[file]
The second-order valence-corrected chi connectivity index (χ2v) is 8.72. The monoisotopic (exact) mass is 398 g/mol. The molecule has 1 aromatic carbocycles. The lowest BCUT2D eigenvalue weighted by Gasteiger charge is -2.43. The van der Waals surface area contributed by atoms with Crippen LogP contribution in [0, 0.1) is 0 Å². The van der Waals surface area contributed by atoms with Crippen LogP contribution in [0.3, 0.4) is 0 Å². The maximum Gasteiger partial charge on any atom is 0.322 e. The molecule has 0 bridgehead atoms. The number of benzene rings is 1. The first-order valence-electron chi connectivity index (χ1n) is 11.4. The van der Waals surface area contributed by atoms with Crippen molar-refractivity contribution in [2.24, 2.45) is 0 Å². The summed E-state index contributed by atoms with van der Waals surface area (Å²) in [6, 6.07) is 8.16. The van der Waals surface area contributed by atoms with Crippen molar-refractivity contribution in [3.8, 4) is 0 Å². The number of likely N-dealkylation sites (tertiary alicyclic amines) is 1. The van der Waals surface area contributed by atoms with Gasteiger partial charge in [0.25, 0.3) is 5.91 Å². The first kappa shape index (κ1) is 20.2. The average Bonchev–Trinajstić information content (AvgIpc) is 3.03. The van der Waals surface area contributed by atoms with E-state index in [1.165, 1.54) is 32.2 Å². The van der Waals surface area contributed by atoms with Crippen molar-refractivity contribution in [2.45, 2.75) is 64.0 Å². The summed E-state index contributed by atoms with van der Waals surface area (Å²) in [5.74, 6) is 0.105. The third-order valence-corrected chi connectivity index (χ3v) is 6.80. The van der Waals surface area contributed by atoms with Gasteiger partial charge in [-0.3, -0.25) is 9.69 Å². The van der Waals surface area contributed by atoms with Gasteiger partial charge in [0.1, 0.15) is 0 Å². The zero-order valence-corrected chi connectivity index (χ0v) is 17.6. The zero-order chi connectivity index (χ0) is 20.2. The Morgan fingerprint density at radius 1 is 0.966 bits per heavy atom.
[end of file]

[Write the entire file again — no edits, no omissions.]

The second-order valence-corrected chi connectivity index (χ2v) is 8.72. The monoisotopic (exact) mass is 398 g/mol. The molecule has 1 aromatic carbocycles. The lowest BCUT2D eigenvalue weighted by Gasteiger charge is -2.43. The van der Waals surface area contributed by atoms with Crippen LogP contribution in [0, 0.1) is 0 Å². The van der Waals surface area contributed by atoms with Crippen LogP contribution in [0.3, 0.4) is 0 Å². The maximum Gasteiger partial charge on any atom is 0.322 e. The molecule has 0 bridgehead atoms. The number of benzene rings is 1. The first-order valence-electron chi connectivity index (χ1n) is 11.4. The van der Waals surface area contributed by atoms with Crippen molar-refractivity contribution in [2.24, 2.45) is 0 Å². The summed E-state index contributed by atoms with van der Waals surface area (Å²) in [6, 6.07) is 8.16. The van der Waals surface area contributed by atoms with Crippen molar-refractivity contribution in [3.8, 4) is 0 Å². The number of likely N-dealkylation sites (tertiary alicyclic amines) is 1. The van der Waals surface area contributed by atoms with Gasteiger partial charge in [0.25, 0.3) is 5.91 Å². The first kappa shape index (κ1) is 20.2. The average Bonchev–Trinajstić information content (AvgIpc) is 3.03. The van der Waals surface area contributed by atoms with E-state index in [1.165, 1.54) is 32.2 Å². The van der Waals surface area contributed by atoms with Crippen molar-refractivity contribution in [2.45, 2.75) is 64.0 Å². The summed E-state index contributed by atoms with van der Waals surface area (Å²) in [5.74, 6) is 0.105. The third-order valence-corrected chi connectivity index (χ3v) is 6.80. The van der Waals surface area contributed by atoms with Gasteiger partial charge in [-0.3, -0.25) is 9.69 Å². The van der Waals surface area contributed by atoms with Gasteiger partial charge in [0.1, 0.15) is 0 Å². The zero-order valence-corrected chi connectivity index (χ0v) is 17.6. The zero-order chi connectivity index (χ0) is 20.2. The Morgan fingerprint density at radius 1 is 0.966 bits per heavy atom.